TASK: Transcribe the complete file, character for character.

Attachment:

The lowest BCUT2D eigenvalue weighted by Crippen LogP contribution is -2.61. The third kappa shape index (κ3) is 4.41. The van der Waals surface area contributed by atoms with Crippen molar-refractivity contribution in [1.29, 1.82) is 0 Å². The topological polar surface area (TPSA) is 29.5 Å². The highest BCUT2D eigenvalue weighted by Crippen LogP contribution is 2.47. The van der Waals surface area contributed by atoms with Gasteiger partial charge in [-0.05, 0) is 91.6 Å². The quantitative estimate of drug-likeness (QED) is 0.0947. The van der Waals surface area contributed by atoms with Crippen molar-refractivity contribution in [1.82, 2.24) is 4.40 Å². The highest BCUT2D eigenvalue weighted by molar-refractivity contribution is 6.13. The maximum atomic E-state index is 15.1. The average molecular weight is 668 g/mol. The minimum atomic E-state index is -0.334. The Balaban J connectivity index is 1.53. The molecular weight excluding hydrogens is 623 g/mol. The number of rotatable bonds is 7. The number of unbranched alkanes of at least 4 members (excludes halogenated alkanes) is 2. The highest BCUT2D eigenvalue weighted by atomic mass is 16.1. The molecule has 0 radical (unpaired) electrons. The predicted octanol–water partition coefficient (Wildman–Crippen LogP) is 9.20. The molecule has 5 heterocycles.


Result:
The lowest BCUT2D eigenvalue weighted by Crippen LogP contribution is -2.61. The third kappa shape index (κ3) is 4.41. The van der Waals surface area contributed by atoms with Crippen molar-refractivity contribution in [1.29, 1.82) is 0 Å². The topological polar surface area (TPSA) is 29.5 Å². The highest BCUT2D eigenvalue weighted by Crippen LogP contribution is 2.47. The van der Waals surface area contributed by atoms with Gasteiger partial charge in [-0.05, 0) is 91.6 Å². The quantitative estimate of drug-likeness (QED) is 0.0947. The van der Waals surface area contributed by atoms with Crippen molar-refractivity contribution in [1.82, 2.24) is 4.40 Å². The highest BCUT2D eigenvalue weighted by molar-refractivity contribution is 6.13. The maximum atomic E-state index is 15.1. The average molecular weight is 668 g/mol. The minimum atomic E-state index is -0.334. The Balaban J connectivity index is 1.53. The molecular weight excluding hydrogens is 623 g/mol. The number of rotatable bonds is 7. The number of unbranched alkanes of at least 4 members (excludes halogenated alkanes) is 2. The highest BCUT2D eigenvalue weighted by atomic mass is 16.1. The molecule has 0 radical (unpaired) electrons. The predicted octanol–water partition coefficient (Wildman–Crippen LogP) is 9.20. The molecule has 5 heterocycles.